Presenting data

One of the most important questions I ask myself when analyzing data is how to present this data to the audience. Data visualization means using bar graphs, dot plots, and line charts. This process will allow researchers to understand their data better and represent it. In this essay, I am discussing different techniques that could be used to present data.  

Data visualization means mixing between colored, scaled, and Visual cues. For example, using dark and light colors shows the difference between the represented data. Visualization comprises different components, such as visual cues, coordinate systems, scale, and context. There are various visualization methods, making the choice of the color, shape, and size that can be used to represent the data, like mapping, color, geometry, and color. Visualization mainly depends on the data’s size, as little data means little substance visualization. While data with a high number of dimensions, high substance visualization, and more visualization choices, many of those options will be poor ones. To filter out the bad and find the worthwhile options—to get to visualization that means something—you must know your data to present it better.

Today, computers can easily enable researchers to present their data, but sometimes, it is crucial to think more about how you need to give your data to the public. As a public historian, I share my results with the public, which is more complicated than representing data to scholars. It took me longer to figure out the best way to visualize data. For example, public historians prefer to use maps to tell the story of historical size. Using a color that helps the audience understand the map is essential. However, some research requires the use of graphs and points. In this case, I believe using color and shape would engage the public and bring their attention to the study. However, it depends on the data you are presenting. For example, I have used graphs and pie to present my analysis to the public to show them how public outreach projects enhance the understanding of history; of course, I have spent some time thinking about the color that allows audiences to understand my analysis clearly. `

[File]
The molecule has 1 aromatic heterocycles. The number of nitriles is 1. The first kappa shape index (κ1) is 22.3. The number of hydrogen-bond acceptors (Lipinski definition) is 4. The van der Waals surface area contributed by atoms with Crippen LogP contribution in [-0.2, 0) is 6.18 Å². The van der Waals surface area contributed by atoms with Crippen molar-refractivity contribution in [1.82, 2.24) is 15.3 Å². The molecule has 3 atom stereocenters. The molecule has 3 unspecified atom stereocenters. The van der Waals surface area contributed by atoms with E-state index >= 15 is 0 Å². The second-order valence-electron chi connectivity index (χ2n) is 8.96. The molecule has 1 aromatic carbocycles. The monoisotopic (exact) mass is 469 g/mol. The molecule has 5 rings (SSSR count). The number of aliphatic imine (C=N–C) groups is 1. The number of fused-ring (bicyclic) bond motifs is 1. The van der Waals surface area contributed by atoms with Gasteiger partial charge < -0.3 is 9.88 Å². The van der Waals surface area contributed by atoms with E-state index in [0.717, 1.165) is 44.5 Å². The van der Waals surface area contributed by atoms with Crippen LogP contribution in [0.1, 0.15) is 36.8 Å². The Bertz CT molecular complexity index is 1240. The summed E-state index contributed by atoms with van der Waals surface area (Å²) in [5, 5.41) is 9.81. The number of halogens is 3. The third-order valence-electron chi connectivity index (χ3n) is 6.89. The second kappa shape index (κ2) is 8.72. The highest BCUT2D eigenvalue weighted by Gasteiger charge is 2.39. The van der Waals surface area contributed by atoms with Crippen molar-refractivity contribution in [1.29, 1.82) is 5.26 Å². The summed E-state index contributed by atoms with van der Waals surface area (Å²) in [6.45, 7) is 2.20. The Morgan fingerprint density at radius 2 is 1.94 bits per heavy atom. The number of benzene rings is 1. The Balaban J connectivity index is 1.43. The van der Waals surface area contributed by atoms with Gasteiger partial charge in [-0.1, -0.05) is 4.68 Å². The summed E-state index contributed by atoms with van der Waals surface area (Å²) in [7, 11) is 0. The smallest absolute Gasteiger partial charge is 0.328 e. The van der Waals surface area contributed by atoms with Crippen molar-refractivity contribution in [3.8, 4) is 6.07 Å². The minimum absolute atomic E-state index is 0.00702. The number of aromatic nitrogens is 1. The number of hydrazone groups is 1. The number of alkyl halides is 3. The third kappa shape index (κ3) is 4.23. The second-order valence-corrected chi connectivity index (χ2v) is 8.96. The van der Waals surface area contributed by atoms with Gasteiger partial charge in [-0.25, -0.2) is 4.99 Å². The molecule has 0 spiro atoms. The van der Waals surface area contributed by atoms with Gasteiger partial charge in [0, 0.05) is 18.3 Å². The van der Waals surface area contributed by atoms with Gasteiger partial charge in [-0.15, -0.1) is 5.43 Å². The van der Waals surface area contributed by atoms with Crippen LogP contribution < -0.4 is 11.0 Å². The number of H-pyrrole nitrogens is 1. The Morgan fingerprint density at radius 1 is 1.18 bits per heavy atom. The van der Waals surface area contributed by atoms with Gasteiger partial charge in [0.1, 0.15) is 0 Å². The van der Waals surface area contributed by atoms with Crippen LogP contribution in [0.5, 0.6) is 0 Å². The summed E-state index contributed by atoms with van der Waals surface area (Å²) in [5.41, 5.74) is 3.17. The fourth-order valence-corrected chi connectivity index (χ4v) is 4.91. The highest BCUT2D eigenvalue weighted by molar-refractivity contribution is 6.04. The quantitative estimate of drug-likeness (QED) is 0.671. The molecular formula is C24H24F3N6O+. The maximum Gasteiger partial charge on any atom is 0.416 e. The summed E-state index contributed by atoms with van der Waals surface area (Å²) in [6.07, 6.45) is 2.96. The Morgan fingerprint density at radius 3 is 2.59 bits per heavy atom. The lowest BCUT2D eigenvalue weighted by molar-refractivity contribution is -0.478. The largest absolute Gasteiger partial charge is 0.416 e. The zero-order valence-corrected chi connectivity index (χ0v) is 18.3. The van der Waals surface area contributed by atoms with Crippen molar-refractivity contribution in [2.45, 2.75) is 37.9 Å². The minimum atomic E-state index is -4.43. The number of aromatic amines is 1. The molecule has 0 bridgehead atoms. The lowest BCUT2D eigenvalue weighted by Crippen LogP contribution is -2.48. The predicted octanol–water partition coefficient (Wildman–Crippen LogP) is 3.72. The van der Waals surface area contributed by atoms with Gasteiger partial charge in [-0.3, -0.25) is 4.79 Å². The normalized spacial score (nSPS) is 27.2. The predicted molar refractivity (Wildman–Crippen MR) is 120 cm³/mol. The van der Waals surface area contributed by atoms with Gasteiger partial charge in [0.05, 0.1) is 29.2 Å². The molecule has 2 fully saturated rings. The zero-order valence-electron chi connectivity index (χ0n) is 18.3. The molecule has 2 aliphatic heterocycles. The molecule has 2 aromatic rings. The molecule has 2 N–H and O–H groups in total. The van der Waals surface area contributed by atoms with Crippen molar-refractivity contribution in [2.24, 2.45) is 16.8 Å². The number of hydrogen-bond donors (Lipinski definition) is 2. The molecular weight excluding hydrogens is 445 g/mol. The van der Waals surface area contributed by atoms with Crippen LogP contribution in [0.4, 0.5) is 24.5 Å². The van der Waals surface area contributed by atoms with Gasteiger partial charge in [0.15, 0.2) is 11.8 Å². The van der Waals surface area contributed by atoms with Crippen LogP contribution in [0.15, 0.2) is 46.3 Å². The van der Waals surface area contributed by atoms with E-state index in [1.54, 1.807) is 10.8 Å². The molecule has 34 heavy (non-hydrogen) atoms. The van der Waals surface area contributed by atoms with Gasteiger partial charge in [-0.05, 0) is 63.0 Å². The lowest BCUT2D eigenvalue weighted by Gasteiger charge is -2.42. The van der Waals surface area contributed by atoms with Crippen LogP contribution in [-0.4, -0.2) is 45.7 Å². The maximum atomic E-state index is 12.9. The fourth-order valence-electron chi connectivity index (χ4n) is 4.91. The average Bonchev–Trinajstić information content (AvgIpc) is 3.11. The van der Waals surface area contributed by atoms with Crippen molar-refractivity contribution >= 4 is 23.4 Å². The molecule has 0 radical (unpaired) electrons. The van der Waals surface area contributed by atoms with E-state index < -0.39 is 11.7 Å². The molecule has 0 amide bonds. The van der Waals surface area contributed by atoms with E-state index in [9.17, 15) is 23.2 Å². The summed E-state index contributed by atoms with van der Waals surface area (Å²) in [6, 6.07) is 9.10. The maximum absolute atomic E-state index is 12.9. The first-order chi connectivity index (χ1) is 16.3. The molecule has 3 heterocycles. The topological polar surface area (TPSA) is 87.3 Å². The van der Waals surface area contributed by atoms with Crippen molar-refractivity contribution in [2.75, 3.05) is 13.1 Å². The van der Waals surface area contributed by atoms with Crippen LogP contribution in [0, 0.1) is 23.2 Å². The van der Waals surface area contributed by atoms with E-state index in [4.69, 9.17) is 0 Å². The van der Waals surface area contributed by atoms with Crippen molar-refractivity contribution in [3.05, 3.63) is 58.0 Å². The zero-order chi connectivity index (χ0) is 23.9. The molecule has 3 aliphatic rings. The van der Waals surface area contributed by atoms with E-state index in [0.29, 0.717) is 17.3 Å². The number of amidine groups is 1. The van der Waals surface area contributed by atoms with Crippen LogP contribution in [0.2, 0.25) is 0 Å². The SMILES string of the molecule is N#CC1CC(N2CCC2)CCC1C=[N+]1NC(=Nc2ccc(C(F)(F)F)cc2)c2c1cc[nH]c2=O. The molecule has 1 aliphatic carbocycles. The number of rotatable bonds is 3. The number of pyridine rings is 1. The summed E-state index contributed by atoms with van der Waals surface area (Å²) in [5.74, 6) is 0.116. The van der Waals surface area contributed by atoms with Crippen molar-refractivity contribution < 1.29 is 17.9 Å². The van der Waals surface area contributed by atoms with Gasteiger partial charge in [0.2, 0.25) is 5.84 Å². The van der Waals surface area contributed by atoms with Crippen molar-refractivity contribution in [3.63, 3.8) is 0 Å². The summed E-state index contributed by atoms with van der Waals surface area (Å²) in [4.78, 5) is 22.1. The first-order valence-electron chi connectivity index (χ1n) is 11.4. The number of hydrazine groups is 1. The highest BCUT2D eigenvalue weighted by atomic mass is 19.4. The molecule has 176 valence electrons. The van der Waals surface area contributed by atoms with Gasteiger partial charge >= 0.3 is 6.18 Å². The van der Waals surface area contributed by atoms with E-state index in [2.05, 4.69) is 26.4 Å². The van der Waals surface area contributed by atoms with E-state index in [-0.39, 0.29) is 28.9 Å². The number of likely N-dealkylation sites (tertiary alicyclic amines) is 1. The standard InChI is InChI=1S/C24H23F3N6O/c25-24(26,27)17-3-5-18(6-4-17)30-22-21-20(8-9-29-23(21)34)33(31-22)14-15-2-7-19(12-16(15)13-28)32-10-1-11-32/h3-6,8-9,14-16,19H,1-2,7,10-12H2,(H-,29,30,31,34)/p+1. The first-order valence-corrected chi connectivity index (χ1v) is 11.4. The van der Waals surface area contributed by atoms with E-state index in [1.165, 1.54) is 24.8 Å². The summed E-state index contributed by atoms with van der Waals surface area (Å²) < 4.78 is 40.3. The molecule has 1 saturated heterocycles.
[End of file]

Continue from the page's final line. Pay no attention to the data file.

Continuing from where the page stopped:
This week’s reading was essential because I learned the best way to represent my data.  The reader also helped me to understand how to present the data according to its size.  In addition, I learned how to present a map, which is frequently used in my research.

1 comment

  1. I appreciate your insightful comment on how one must know their data well in order to pick the best tools for visualization. It is interesting to think about these decisions for how to visualize and represent data in an age where many of these decisions can be made by the computer. I was very interested to hear your perspective from your public history background. It does seem very important to consider the best ways to share data with the public despite technological tools that help us make these decisions. I agree that representing data to the public can be much more complicated than presenting it to other scholars. I would love to hear more about common practices for visualizing data within the public history field. It sounds like you are very thoughtful with how you choose wether to create a map or graph (etc.) and which colors you choose.

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